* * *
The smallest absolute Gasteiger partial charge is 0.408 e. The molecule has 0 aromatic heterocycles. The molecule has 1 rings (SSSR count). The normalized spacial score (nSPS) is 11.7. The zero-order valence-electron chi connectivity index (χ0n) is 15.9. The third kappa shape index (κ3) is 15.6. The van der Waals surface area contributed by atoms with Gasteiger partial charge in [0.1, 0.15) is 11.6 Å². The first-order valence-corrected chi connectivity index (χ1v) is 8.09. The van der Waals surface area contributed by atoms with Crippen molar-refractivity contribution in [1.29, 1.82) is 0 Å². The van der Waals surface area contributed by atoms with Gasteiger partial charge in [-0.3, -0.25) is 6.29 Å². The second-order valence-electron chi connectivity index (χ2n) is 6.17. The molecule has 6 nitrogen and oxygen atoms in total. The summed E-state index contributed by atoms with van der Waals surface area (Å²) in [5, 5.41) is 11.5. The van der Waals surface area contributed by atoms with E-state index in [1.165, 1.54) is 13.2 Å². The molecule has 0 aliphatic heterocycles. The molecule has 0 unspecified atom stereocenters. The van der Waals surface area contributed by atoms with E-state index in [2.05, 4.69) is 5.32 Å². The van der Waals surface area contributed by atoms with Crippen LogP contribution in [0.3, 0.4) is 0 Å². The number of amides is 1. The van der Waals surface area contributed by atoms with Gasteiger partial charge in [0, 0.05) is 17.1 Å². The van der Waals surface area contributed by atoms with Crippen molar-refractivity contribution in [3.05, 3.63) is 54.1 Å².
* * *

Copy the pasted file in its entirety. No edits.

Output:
The smallest absolute Gasteiger partial charge is 0.408 e. The molecule has 0 aromatic heterocycles. The molecule has 1 rings (SSSR count). The normalized spacial score (nSPS) is 11.7. The zero-order valence-electron chi connectivity index (χ0n) is 15.9. The third kappa shape index (κ3) is 15.6. The van der Waals surface area contributed by atoms with Gasteiger partial charge in [0.1, 0.15) is 11.6 Å². The first-order valence-corrected chi connectivity index (χ1v) is 8.09. The van der Waals surface area contributed by atoms with Crippen molar-refractivity contribution in [1.29, 1.82) is 0 Å². The van der Waals surface area contributed by atoms with Gasteiger partial charge in [-0.3, -0.25) is 6.29 Å². The second-order valence-electron chi connectivity index (χ2n) is 6.17. The molecule has 6 nitrogen and oxygen atoms in total. The summed E-state index contributed by atoms with van der Waals surface area (Å²) in [5, 5.41) is 11.5. The van der Waals surface area contributed by atoms with E-state index in [1.165, 1.54) is 13.2 Å². The molecule has 0 aliphatic heterocycles. The molecule has 0 unspecified atom stereocenters. The van der Waals surface area contributed by atoms with E-state index in [2.05, 4.69) is 5.32 Å². The van der Waals surface area contributed by atoms with Crippen LogP contribution in [0.3, 0.4) is 0 Å². The number of amides is 1. The van der Waals surface area contributed by atoms with Gasteiger partial charge in [0, 0.05) is 17.1 Å². The van der Waals surface area contributed by atoms with Crippen molar-refractivity contribution in [3.05, 3.63) is 54.1 Å².